By Kate Hester

For some shopping used to be a great form of cardio, but now, most people get their shopping done with a mere two clicks — ‘add to cart’ and ‘checkout’.

Think back to when everything shut down in March 2020 due to the COVID-19 pandemic. There were two things on people’s minds: safety and toilet paper.

Toilet paper may not be the first thing that comes to mind when you think of retail, but it falls under that category. When it was suddenly sold out, people were freaking out in their grocery store’s paper products aisle.

However, the world was never actually out of toilet paper.

“A major effect of the pandemic on retail businesses are supply chain issues” said Isabella Guzman, administrator of the Small Business Administration in a press conference on small businesses and the pandemic.

Panic buying caused empty shelves across the country, creating the supply-and-demand nightmare.

Almost two years later, TP is back on the shelves, but retail supply chains are far from back to normal.

Why? One reason is manufacturing delays, but another is the continuing shift of products available for online purchase. “Many [small businesses] have created an e-commerce tool to reach their customers,” Guzman said.

Did you know you could buy toilet paper online? It is available at the online version of stores such as Walmart, Target and The Home Depot just to name a few.

These big names already had online stores, but many main street retailers did not. To keep selling with closed doors, many small businesses were forced to move online in hopes that their customers would move with them.

University of Georgia senior Emma Shirkey was excited for the wider push to e-commerce and the broader selection of products available online.

“I’m primarily an online shopper. Even things like Instacart have made it so convenient for me to get what I need without it being its own errand. I feel like it saves me so much time,” said Shirkey.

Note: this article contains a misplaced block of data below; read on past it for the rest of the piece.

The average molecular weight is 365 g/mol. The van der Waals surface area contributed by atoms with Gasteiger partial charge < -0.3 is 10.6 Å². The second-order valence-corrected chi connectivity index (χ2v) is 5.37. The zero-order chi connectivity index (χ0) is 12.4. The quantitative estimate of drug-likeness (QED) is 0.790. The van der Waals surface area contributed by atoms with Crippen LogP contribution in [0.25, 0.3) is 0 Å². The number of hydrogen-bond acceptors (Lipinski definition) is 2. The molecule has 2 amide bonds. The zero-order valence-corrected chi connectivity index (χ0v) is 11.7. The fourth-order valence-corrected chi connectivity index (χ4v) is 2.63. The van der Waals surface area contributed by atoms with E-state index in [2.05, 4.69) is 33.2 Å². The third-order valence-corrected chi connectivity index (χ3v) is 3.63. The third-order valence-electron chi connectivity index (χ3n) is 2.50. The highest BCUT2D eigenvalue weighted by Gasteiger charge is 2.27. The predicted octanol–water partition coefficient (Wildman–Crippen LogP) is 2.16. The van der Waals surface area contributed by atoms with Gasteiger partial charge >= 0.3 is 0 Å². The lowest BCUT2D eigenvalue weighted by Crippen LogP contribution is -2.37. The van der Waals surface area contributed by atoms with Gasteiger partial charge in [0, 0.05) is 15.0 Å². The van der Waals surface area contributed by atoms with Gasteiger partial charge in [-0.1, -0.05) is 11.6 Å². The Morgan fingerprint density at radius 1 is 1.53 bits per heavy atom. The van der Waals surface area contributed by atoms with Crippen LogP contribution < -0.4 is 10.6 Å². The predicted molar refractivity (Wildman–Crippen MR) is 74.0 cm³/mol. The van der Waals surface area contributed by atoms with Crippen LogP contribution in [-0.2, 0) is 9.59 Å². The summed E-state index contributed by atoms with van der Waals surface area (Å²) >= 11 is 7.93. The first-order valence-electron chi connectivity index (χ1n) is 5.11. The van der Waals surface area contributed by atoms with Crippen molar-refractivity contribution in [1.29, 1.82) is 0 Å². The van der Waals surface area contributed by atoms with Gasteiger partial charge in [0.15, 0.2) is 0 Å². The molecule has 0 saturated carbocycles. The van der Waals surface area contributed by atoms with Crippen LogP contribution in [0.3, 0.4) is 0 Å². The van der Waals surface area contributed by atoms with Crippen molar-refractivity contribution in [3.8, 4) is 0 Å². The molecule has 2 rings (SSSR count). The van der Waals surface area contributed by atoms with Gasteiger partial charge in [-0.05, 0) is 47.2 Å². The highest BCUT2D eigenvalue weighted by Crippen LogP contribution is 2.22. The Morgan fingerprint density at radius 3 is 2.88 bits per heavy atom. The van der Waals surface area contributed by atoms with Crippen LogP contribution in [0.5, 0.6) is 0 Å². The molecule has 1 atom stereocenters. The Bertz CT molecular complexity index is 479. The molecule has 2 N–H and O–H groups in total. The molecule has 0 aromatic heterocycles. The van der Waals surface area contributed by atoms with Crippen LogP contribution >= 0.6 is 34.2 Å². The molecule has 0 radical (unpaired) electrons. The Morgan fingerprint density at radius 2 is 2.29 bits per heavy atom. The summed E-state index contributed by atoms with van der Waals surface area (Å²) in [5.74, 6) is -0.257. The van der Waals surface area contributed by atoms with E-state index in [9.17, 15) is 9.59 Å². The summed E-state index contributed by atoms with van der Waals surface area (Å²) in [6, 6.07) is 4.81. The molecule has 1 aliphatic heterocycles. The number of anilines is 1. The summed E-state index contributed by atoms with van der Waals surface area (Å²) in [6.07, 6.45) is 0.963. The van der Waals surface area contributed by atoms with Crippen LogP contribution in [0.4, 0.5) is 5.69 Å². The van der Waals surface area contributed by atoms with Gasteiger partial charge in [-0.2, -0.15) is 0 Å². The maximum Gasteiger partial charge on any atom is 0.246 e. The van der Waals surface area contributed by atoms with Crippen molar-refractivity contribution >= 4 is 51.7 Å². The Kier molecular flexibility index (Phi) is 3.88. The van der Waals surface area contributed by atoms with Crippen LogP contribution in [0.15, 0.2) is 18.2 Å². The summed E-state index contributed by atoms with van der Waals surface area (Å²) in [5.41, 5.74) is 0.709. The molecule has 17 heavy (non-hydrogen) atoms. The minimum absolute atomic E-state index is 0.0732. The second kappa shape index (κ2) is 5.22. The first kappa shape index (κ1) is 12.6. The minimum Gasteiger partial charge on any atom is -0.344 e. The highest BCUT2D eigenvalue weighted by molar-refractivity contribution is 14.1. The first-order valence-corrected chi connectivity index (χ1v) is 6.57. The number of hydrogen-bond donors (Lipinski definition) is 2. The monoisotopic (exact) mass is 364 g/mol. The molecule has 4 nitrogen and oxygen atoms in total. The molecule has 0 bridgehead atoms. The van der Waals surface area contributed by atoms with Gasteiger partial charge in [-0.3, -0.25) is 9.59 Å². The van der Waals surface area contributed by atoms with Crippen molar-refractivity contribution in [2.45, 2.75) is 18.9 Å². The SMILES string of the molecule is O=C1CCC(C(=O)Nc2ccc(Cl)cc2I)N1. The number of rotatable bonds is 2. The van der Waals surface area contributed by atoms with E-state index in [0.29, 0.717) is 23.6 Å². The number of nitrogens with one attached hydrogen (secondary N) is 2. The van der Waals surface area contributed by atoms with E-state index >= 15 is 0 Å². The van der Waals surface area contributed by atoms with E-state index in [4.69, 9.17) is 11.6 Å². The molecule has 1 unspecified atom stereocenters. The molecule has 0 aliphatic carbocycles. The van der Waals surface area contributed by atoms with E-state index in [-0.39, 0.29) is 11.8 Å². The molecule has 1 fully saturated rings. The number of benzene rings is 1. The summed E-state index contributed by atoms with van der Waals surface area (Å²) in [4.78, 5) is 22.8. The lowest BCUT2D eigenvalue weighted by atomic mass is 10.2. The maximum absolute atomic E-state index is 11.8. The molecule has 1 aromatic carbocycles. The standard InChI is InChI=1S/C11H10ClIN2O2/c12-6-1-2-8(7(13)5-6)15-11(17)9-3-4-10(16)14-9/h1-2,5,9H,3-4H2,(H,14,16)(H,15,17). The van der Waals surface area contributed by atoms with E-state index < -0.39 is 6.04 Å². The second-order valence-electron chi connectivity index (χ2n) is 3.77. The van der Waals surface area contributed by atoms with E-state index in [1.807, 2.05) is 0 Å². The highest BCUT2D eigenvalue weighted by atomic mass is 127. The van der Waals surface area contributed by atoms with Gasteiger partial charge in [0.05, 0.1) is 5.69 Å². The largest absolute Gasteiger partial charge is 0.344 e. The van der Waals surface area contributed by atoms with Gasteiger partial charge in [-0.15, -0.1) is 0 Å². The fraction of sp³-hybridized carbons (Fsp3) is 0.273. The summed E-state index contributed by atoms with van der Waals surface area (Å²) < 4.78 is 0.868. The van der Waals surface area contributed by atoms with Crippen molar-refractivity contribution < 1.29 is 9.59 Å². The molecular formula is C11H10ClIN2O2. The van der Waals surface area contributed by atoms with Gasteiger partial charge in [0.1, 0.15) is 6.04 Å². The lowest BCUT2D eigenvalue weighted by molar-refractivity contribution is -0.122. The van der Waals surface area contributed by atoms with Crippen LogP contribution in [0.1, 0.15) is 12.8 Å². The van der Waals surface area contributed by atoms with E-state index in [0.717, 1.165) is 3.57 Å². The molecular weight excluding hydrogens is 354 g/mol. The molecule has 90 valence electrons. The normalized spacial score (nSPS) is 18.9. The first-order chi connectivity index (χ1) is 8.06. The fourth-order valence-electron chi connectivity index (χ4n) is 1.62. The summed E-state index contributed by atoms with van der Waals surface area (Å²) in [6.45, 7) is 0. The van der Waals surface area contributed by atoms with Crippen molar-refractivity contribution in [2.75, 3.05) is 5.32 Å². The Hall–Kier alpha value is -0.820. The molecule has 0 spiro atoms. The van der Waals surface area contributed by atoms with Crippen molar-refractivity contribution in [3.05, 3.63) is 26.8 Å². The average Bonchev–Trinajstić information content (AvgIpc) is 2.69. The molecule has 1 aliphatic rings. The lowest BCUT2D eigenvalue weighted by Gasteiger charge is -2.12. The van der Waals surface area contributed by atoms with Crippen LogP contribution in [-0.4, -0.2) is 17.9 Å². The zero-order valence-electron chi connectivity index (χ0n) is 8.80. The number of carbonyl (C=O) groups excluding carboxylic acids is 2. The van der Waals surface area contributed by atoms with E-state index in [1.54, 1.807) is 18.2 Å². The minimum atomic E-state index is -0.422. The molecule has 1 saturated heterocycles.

As a student without a car on campus, Shirkey had been shopping mostly online even before the pandemic. She said that when the pandemic began there was a huge shipping delay for online orders, and since she was hesitant to go out due to the virus, her spending hit the brakes for a little while.

In some cases, the supply chain is catching back up with the demand, but many companies are still trying to mitigate delays.

For example, the popular Bogg Bag is almost impossible to find and according to the company’s website, it halted setting up new wholesale accounts due to an order backlog. They are not alone; Hallmark delayed its highly anticipated ornament debut event in October due to manufacturing delays.

But shortages or not, a virtual shopping spree is never far away for the shopping enthusiasts.

“I love to browse! I spend far too many hours putting together outfits for parties that don’t exist and researching vendors for events that aren’t real. It’s almost like a hobby,” Shirkey said.

Kate Hester is a master’s student in journalism at the University of Georgia.